There are so many different guitars, pedals, amps, and gear you can buy as a guitarist.Most of the disadvantages of learning guitar come at the very beginning. It’s important to keep in mind that the growing pains and frustration you feel are temporary.

The more you practice and keep pushing yourself, the sooner these disadvantages disappear and you can start to really enjoy playing guitar.

How Hard is it to Learn Guitar?

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Guitar is hard to learn in the beginning, but gets easier the longer you stick with it. The more you practice, the easier guitar will feel to play.

This is why most people who quit guitar do so in the very beginning. Learning guitar feels hard at first. so they mistakenly think that they’re not good enough to learn guitar. But if they were to keep practicing, they would have overcome this difficult stage.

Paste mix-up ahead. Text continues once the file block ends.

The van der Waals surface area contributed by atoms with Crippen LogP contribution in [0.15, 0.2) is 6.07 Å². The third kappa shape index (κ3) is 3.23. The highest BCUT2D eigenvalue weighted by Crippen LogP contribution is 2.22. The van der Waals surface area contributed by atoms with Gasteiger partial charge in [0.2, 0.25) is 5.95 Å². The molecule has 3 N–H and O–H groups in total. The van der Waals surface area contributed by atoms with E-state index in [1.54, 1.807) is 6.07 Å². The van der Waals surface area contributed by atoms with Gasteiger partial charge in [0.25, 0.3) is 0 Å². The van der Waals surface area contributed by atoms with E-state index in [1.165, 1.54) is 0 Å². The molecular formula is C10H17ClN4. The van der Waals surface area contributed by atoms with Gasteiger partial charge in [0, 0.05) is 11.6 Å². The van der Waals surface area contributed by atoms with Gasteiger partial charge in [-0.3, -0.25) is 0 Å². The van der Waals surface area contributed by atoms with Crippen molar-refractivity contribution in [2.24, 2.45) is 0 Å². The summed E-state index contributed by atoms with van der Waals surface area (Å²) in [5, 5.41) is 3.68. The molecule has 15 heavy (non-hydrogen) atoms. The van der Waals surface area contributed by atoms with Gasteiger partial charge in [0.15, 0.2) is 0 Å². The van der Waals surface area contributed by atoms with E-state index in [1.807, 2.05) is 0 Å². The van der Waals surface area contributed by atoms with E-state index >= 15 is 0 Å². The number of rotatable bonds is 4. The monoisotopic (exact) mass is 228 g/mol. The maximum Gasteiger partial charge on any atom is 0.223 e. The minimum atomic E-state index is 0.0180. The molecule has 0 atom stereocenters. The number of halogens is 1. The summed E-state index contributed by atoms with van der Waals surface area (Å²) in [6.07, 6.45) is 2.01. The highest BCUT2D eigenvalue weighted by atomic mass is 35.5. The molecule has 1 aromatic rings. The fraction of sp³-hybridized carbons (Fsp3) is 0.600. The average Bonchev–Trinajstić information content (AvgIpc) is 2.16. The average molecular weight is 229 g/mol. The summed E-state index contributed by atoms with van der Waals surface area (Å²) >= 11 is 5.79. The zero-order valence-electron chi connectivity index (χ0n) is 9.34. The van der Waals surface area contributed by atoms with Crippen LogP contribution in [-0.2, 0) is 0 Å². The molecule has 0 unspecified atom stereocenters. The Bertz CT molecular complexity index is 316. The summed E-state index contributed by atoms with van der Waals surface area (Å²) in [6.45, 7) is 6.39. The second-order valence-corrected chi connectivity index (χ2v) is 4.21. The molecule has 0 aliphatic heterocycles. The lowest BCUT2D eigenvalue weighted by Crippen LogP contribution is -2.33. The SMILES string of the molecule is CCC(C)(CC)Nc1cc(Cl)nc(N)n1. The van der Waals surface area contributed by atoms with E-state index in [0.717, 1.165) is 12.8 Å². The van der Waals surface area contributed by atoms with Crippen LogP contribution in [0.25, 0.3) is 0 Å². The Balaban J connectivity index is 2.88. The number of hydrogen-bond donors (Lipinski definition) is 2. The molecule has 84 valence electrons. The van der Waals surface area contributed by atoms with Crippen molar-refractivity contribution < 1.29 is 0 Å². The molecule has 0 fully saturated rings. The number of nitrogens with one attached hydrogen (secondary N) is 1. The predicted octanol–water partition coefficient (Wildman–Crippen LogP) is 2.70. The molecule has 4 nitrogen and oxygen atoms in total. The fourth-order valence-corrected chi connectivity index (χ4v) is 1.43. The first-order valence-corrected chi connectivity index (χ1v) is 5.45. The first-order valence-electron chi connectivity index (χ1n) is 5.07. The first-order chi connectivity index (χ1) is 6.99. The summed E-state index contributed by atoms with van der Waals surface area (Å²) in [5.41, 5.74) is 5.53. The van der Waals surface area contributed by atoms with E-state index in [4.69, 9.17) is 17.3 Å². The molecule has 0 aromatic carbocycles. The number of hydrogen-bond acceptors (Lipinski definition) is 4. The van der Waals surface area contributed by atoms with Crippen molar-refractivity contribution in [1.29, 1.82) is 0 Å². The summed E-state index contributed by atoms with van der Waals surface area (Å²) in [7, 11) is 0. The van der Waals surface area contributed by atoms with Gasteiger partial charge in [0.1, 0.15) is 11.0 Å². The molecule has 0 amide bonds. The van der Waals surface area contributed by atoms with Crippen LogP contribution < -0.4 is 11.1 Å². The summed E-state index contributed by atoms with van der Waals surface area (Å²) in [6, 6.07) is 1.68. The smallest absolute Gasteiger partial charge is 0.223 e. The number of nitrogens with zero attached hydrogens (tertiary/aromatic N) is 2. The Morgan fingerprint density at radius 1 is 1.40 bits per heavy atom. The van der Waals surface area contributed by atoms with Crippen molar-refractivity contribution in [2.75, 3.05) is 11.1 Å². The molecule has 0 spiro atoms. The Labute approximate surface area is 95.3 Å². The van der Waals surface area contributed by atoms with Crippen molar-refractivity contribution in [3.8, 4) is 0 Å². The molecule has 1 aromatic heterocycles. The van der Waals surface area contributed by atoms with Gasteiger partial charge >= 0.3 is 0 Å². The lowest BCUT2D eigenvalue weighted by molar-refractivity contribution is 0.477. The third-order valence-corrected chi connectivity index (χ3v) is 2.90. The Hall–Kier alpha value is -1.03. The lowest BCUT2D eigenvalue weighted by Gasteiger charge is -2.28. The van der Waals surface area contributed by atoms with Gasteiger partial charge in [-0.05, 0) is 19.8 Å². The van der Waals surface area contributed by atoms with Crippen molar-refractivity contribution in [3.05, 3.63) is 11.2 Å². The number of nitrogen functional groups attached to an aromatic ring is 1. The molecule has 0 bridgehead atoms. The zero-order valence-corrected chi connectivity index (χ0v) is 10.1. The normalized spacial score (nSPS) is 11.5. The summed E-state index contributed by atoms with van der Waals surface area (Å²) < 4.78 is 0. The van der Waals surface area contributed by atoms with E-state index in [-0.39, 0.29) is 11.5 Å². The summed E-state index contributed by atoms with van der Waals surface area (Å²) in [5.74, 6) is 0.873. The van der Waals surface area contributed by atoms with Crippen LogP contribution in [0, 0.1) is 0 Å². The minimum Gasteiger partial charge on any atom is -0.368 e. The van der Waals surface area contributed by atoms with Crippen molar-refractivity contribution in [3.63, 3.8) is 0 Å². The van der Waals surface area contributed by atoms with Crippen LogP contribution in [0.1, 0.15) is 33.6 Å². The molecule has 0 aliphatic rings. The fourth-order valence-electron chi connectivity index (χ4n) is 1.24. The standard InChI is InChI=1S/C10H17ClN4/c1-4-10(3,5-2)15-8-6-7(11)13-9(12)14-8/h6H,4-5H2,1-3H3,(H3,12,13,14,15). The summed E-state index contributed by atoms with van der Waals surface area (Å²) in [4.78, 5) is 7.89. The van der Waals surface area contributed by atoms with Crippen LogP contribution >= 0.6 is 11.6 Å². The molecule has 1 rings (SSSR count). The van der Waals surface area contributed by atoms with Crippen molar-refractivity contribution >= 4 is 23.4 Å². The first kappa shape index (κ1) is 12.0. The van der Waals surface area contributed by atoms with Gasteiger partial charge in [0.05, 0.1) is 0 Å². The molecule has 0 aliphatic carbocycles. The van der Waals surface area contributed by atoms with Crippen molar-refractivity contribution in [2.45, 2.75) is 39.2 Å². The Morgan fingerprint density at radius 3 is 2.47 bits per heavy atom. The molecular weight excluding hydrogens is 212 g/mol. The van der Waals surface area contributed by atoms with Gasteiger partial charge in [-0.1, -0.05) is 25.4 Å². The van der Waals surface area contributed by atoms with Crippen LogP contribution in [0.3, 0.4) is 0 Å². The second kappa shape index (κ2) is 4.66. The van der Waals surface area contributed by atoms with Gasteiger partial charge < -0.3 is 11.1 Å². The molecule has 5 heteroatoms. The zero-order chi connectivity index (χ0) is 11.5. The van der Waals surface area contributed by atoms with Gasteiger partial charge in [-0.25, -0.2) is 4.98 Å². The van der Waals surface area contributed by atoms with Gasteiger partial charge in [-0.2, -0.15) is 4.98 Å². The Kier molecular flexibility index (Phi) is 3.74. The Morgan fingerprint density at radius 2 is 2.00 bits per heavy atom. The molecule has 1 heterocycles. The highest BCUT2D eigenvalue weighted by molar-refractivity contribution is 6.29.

The key to remember is that guitar is only hard in the beginning. The longer you stick with it and the more you practice, the easier it gets.

If you want to learn guitar, make the commitment to push past the difficult early stage. If you can get through the first six months’ worth of practice, you’ll notice it becomes easier.

Is Learning Guitar Good For Your Brain?

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Learning guitar is very good for your brain. Learning anything new helps your brain discover new ways of thinking. There are so many different skills and concepts to learn on guitar, so your brain has a lot of great opportunities to grow.

The good news is that all of these benefits from learning guitar carry over to other areas of your life. Learning guitar doesn’t just make you good at guitar, it helps you think clearer in other areas of your life.